Wildlife Spotting in Belize
Bird-watchers, nature lovers and underwater photographers will find that nothing beats the up-close-and-personal experiences of spotting wildlife in Belize. Our rainforests and seas are a haven for a myriad of flora and fauna that depend on these protected ecosystems to save them from extinction.
The jaguar is the largest and most powerful cat in the Western Hemisphere, and the the largest spotted cat in the world. They are found throughout Belize in the lowland forests and along the coasts. Jaguars hunt mainly on the ground during the night. Their food consists of everything from mice to birds to tapir! Belize has one of the healthiest populations in Central America, the jaguar is protected from hunting throughout the country. Join one of our trekking expeditions to learn more about these amazing predators.
The Keel-Billed Toucan
The colorful Keel-billed Toucan is the National Bird of Belize and beloved across the country. They are found throughout Belize’s forests, nesting in the holes of tree trunks. They are very social and can often be seen in flocks of six or more birds, an exciting sight for any bird-watcher. Primarily fruit eaters, they enjoy a wide variety of tropical fruits of the forest, and feed by snipping the fruit off the tree or bush and flipping its head back to gulp down the meal. Toucans will also feed on insects, lizards, and sometimes even snakes! You can spot them right here on Ka’ana’s grounds as they raid our fruit trees or learn more on one of our popular Bird-Watching Expeditions.
Black Howler Monkeys
The Black Howler Monkey, known as the “baboon” in Belize, is the largest monkey in Belize and one of the largest in the Americas. Throughout most of its range, the Howler Monkey is endangered from hunting and habitat destruction. Fortunately, Belize has a healthy population of these loudest of primates. Get up close and personal with them when you visit the best little zoo in the world!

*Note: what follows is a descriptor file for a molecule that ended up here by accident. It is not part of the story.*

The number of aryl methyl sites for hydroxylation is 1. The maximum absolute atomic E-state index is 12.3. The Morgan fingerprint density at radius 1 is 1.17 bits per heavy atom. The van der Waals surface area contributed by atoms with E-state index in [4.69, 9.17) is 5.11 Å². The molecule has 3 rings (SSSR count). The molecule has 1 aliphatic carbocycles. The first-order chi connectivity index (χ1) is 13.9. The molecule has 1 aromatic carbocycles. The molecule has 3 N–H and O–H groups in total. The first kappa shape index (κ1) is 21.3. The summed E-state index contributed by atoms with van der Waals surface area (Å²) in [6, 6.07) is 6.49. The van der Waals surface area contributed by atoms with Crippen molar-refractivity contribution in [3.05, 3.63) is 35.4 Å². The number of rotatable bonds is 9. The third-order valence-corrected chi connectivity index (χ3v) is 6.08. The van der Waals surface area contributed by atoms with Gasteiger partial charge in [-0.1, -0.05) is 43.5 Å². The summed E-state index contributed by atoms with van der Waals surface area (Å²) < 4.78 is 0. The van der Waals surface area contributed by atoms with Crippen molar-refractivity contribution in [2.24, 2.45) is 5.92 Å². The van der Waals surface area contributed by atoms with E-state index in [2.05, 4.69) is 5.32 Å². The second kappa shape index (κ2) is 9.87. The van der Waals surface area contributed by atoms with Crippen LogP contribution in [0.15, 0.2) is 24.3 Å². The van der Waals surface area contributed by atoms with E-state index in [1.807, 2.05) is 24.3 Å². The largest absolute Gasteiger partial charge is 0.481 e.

The Scarlet Macaw is arguably the most magnificent bird of the parrot family. With their wide strong wings, macaws can reach speeds of 35 miles per hour. They often fly in pairs or small groups and call to each other in raucous hoarse voices. The Scarlet macaw is endangered, a victim of human greed, as many have been taken as a commodity in the pet trade. However, they now find protection in the Belize’s Cockscomb Basin Wildlife Sanctuary.
The whale shark is the largest fish in the world, and one of the largest creatures alive today, with the largest coming in at 40 feet, 7 inches in length, boasting a 4.5 foot wide mouth, a 4.5 foot high dorsal fin, and 6.5 foot long pectoral fins! Whale sharks aggregate during the full moons in April and May to feed on jack and snapper spawn at Gladden Spit off the Placencia coast. Four to six days after these full moons is the best time for a chance to interact with whale sharks. Time it well, and you’ll have an encounter you’ll never forget!